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The Unknown Soldier returns for 5 performances only at the Assembly Rooms

The Unknown Soldier - Ross Ericson

The Unknown Soldier – Ross Ericson

A thought provoking, moving, and even humorous solo piece that brings to life this little known period at the end of World War One – looking at the conflict through the eyes of a man who has stayed on after the guns fell silent to help clear the battlefields and build the great cemeteries.

In the Centenary year of the end of the First World War the hit 2016 Edfringe sell-out show The Unknown Soldier returns for 5 performances only at the Assembly Rooms.

‘Do I need to see another World War One play?’ one critic asked writer and performer Ross Ericson. ‘I know what he meant,’ Ericson said, ‘I very nearly shelved the idea.  If it wasn’t for that idiot Gove going on about how we should celebrate the First World War as a great victory the play might not have seen the light of day.  But I am glad it did for I believe this is a fresh approach from a very different perspective, which tells a story you might not have heard before.’ And what did the doubtful critic think of it in the end?  Well we think he liked it – he gave it five stars.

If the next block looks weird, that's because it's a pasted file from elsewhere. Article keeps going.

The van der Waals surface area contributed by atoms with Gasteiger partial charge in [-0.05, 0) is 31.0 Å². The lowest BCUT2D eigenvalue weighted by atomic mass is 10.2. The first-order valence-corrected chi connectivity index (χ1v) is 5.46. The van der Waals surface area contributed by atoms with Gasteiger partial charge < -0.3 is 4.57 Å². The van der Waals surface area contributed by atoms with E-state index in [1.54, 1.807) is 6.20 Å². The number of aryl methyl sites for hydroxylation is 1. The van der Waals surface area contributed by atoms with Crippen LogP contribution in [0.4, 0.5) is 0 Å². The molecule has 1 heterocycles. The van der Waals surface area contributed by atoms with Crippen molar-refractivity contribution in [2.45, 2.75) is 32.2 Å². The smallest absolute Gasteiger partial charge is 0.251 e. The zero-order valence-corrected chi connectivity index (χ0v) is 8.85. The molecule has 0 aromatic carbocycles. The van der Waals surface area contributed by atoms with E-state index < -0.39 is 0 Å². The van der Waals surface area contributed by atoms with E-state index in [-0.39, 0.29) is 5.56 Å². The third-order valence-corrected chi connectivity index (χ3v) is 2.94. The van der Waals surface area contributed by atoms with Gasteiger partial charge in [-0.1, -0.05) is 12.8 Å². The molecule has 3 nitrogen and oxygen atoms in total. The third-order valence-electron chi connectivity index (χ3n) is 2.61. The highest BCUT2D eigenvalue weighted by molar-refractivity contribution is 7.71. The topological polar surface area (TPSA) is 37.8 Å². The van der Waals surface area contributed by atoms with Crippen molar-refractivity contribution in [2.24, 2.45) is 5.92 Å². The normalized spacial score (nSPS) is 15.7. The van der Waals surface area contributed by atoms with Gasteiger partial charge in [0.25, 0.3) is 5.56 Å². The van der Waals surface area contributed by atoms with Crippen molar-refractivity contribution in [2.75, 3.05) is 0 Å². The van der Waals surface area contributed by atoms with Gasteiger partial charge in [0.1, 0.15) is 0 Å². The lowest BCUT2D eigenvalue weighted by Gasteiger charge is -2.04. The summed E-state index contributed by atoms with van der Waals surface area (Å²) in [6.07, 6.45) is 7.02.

The Unknown Soldier has received much acclaim, from critics and audiences alike, and after its success at Edinburgh Festival Fringe it has gone on to tour nationally and internationally, and has been published by Bloomsbury.

If you don’t ever want to see another WW1 play, then you want to see *this* WW1 play. Superb! 

★★★★★ Fringe Guru

Unmissable… [this play] has so much relevance in today’s society

★★★★★ Edinburgh Festival Magazine

 Powered by a magnificent solo performance from Ross Ericson

★★★★★ ThreeWeeks

 An exemplary piece of solo theatre. It can certainly hold its head up among the best of war stories★★★★★ TVBomb

 An original perspective… poignant and thought-provoking

 ★★★★The Independent

 “It’s not about glory or futility, it’s about the loyalty forged between friends.”

 ★★★★The Scotsman

 “You won’t be disappointed”
OUTSTANDING SHOW FringeReview